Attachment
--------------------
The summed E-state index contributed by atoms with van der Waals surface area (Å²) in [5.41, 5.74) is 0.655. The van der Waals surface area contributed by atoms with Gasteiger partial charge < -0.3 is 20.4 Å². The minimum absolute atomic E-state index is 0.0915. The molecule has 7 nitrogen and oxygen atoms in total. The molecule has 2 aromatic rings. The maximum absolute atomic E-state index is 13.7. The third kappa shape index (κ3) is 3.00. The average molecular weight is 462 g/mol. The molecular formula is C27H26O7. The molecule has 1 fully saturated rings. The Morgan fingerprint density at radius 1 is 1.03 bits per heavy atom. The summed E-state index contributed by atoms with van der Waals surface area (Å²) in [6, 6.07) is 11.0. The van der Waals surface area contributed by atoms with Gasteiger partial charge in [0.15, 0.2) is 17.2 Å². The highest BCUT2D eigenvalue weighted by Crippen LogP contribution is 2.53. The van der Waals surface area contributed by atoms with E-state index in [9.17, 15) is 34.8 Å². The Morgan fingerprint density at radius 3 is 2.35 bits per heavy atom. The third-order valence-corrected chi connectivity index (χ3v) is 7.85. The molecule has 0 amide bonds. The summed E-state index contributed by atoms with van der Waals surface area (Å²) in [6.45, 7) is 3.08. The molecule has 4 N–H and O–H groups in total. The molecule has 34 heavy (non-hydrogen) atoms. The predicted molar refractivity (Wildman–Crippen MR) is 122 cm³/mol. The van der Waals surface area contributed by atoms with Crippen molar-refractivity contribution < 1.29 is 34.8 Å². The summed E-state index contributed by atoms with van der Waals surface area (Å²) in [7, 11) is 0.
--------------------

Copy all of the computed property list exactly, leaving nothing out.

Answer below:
The summed E-state index contributed by atoms with van der Waals surface area (Å²) in [5.41, 5.74) is 0.655. The van der Waals surface area contributed by atoms with Gasteiger partial charge < -0.3 is 20.4 Å². The minimum absolute atomic E-state index is 0.0915. The molecule has 7 nitrogen and oxygen atoms in total. The molecule has 2 aromatic rings. The maximum absolute atomic E-state index is 13.7. The third kappa shape index (κ3) is 3.00. The average molecular weight is 462 g/mol. The molecular formula is C27H26O7. The molecule has 1 fully saturated rings. The Morgan fingerprint density at radius 1 is 1.03 bits per heavy atom. The summed E-state index contributed by atoms with van der Waals surface area (Å²) in [6, 6.07) is 11.0. The van der Waals surface area contributed by atoms with Gasteiger partial charge in [0.15, 0.2) is 17.2 Å². The highest BCUT2D eigenvalue weighted by Crippen LogP contribution is 2.53. The van der Waals surface area contributed by atoms with E-state index in [9.17, 15) is 34.8 Å². The Morgan fingerprint density at radius 3 is 2.35 bits per heavy atom. The third-order valence-corrected chi connectivity index (χ3v) is 7.85. The molecule has 0 amide bonds. The summed E-state index contributed by atoms with van der Waals surface area (Å²) in [6.45, 7) is 3.08. The molecule has 4 N–H and O–H groups in total. The molecule has 34 heavy (non-hydrogen) atoms. The predicted molar refractivity (Wildman–Crippen MR) is 122 cm³/mol. The van der Waals surface area contributed by atoms with Crippen molar-refractivity contribution < 1.29 is 34.8 Å². The summed E-state index contributed by atoms with van der Waals surface area (Å²) in [7, 11) is 0.